Whatever form the final legislation takes, the House and Senate will need to negotiate the differences between their two agriculture appropriations bills (including funding levels for key programs as well as controversial policy riders) in order to cross the finish line.
The National Sustainable Agriculture Coalition (NSAC) has supported portions of both the House and Senate appropriations bills, including: the House funding level for Value-Added Producer Grants; the Senate funding level for Sustainable Agriculture Research and Education, as well as Outreach and Assistance for Socially Disadvantaged Farmers and Ranchers; the elimination of any re-opening of the 2014 Farm Bill to cut conservation programs; and the omission (in the case of the Senate bill) or removal of (in the House bill) any language that hinders USDA’s ability to write rules to protect livestock and poultry farmers who are producing under contract. We will continue to work with Congress to advance these priorities in the final legislative package.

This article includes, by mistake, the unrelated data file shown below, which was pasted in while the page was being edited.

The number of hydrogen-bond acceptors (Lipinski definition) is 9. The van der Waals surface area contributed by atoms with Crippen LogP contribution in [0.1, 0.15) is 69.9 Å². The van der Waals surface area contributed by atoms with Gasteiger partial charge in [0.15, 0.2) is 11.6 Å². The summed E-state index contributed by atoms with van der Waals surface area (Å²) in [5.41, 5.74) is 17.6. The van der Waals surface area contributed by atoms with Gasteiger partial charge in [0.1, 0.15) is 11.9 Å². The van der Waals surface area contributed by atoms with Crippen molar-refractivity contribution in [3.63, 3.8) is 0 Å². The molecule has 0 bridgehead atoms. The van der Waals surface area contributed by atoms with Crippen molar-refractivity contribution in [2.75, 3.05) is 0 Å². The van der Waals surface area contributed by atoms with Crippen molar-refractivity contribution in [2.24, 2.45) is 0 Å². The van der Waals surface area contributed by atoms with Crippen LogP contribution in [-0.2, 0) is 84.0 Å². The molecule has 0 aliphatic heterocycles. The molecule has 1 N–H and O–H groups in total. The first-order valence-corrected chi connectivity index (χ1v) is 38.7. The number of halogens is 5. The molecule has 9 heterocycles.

NSAC will also be asking Congress to provide increased funding to address the growing backlog of operating loans within the Farm Service Agency (FSA). We are grateful that appropriators have already responded to a recent USDA reprogramming request to provide approximately $185 million to partially offset the FY 2016 shortfall. However, even with this recent reprogramming, FSA will be entering FY 2017 with an estimated $215 million shortfall in operating loans. Under FSA protocol, these backlogged applications will be funded before any new borrowers who apply after October 1 can even have their loan applications considered.
With demand for operating loans is expected to be above average due to low commodity prices, this dramatic of a shortfall is particularly problematic. If not addressed, this funding gap will leave many beginning farmers, and others who cannot be fully serviced by commercial credit under current price conditions, without the loans they need to stay in business. Congressional appropriators can address this problem, saving many farmers from serious financial distress, and we urge them to do so as soon as possible.
Child Nutrition Reauthorization